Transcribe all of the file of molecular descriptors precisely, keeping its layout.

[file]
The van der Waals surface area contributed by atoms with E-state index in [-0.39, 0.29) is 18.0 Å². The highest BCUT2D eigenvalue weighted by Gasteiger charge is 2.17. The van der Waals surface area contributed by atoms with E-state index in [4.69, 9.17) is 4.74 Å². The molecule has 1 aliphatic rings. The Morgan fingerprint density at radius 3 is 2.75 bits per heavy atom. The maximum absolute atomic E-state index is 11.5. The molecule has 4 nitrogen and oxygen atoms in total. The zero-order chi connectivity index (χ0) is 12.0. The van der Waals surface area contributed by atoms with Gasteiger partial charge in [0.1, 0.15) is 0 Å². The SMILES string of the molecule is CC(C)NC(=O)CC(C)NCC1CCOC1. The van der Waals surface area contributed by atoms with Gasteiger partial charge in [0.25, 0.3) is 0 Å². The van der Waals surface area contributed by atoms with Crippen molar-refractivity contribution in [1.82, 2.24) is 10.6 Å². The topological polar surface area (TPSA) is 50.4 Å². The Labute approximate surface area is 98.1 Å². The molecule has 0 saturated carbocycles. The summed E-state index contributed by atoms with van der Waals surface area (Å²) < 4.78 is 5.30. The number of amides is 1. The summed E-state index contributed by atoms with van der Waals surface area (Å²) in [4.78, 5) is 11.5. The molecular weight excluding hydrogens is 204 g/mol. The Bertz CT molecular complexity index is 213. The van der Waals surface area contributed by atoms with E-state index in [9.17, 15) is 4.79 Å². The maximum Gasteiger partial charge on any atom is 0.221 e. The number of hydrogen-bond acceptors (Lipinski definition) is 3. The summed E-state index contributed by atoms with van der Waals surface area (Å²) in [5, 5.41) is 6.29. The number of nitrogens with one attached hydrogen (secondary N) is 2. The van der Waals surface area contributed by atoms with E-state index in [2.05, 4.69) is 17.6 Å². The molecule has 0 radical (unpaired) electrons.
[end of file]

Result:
The van der Waals surface area contributed by atoms with E-state index in [-0.39, 0.29) is 18.0 Å². The highest BCUT2D eigenvalue weighted by Gasteiger charge is 2.17. The van der Waals surface area contributed by atoms with E-state index in [4.69, 9.17) is 4.74 Å². The molecule has 1 aliphatic rings. The Morgan fingerprint density at radius 3 is 2.75 bits per heavy atom. The maximum absolute atomic E-state index is 11.5. The molecule has 4 nitrogen and oxygen atoms in total. The zero-order chi connectivity index (χ0) is 12.0. The van der Waals surface area contributed by atoms with Gasteiger partial charge in [0.1, 0.15) is 0 Å². The SMILES string of the molecule is CC(C)NC(=O)CC(C)NCC1CCOC1. The van der Waals surface area contributed by atoms with Gasteiger partial charge in [0.25, 0.3) is 0 Å². The van der Waals surface area contributed by atoms with Crippen molar-refractivity contribution in [1.82, 2.24) is 10.6 Å². The topological polar surface area (TPSA) is 50.4 Å². The Labute approximate surface area is 98.1 Å². The molecule has 0 saturated carbocycles. The summed E-state index contributed by atoms with van der Waals surface area (Å²) < 4.78 is 5.30. The number of amides is 1. The summed E-state index contributed by atoms with van der Waals surface area (Å²) in [4.78, 5) is 11.5. The molecular weight excluding hydrogens is 204 g/mol. The Bertz CT molecular complexity index is 213. The van der Waals surface area contributed by atoms with E-state index in [9.17, 15) is 4.79 Å². The maximum Gasteiger partial charge on any atom is 0.221 e. The number of hydrogen-bond acceptors (Lipinski definition) is 3. The summed E-state index contributed by atoms with van der Waals surface area (Å²) in [5, 5.41) is 6.29. The number of nitrogens with one attached hydrogen (secondary N) is 2. The van der Waals surface area contributed by atoms with E-state index in [2.05, 4.69) is 17.6 Å². The molecule has 0 radical (unpaired) electrons.